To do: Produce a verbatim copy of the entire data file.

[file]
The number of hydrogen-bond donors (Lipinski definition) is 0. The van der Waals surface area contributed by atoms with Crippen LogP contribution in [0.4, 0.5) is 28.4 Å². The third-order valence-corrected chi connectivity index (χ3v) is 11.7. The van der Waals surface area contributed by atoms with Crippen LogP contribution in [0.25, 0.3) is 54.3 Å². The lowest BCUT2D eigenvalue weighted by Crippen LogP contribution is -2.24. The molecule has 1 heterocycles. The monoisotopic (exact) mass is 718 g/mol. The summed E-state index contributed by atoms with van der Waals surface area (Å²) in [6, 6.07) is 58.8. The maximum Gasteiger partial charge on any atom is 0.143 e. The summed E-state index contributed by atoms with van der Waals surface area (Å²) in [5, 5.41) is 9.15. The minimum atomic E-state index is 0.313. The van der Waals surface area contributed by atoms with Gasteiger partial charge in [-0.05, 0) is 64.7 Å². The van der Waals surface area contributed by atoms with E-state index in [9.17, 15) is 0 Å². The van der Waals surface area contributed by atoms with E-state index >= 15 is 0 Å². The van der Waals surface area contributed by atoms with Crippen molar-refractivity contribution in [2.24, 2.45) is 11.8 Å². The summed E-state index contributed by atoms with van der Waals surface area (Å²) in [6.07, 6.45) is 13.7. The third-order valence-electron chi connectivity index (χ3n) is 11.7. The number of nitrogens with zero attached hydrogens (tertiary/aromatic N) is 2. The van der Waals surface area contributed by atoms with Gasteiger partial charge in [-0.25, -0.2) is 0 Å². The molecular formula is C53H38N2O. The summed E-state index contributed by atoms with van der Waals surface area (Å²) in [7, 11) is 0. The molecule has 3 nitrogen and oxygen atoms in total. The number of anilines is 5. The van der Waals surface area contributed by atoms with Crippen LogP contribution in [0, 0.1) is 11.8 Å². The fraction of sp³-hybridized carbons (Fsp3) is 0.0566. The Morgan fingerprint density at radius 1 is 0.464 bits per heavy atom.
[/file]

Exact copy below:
The number of hydrogen-bond donors (Lipinski definition) is 0. The van der Waals surface area contributed by atoms with Crippen LogP contribution in [0.4, 0.5) is 28.4 Å². The third-order valence-corrected chi connectivity index (χ3v) is 11.7. The van der Waals surface area contributed by atoms with Crippen LogP contribution in [0.25, 0.3) is 54.3 Å². The lowest BCUT2D eigenvalue weighted by Crippen LogP contribution is -2.24. The molecule has 1 heterocycles. The monoisotopic (exact) mass is 718 g/mol. The summed E-state index contributed by atoms with van der Waals surface area (Å²) in [6, 6.07) is 58.8. The maximum Gasteiger partial charge on any atom is 0.143 e. The summed E-state index contributed by atoms with van der Waals surface area (Å²) in [5, 5.41) is 9.15. The minimum atomic E-state index is 0.313. The van der Waals surface area contributed by atoms with Gasteiger partial charge in [-0.05, 0) is 64.7 Å². The van der Waals surface area contributed by atoms with E-state index in [9.17, 15) is 0 Å². The van der Waals surface area contributed by atoms with E-state index >= 15 is 0 Å². The van der Waals surface area contributed by atoms with Crippen molar-refractivity contribution in [2.24, 2.45) is 11.8 Å². The summed E-state index contributed by atoms with van der Waals surface area (Å²) in [6.07, 6.45) is 13.7. The third-order valence-electron chi connectivity index (χ3n) is 11.7. The number of nitrogens with zero attached hydrogens (tertiary/aromatic N) is 2. The van der Waals surface area contributed by atoms with Gasteiger partial charge in [-0.25, -0.2) is 0 Å². The molecular formula is C53H38N2O. The summed E-state index contributed by atoms with van der Waals surface area (Å²) in [7, 11) is 0. The molecule has 3 nitrogen and oxygen atoms in total. The number of anilines is 5. The van der Waals surface area contributed by atoms with Crippen LogP contribution in [0, 0.1) is 11.8 Å². The fraction of sp³-hybridized carbons (Fsp3) is 0.0566. The Morgan fingerprint density at radius 1 is 0.464 bits per heavy atom.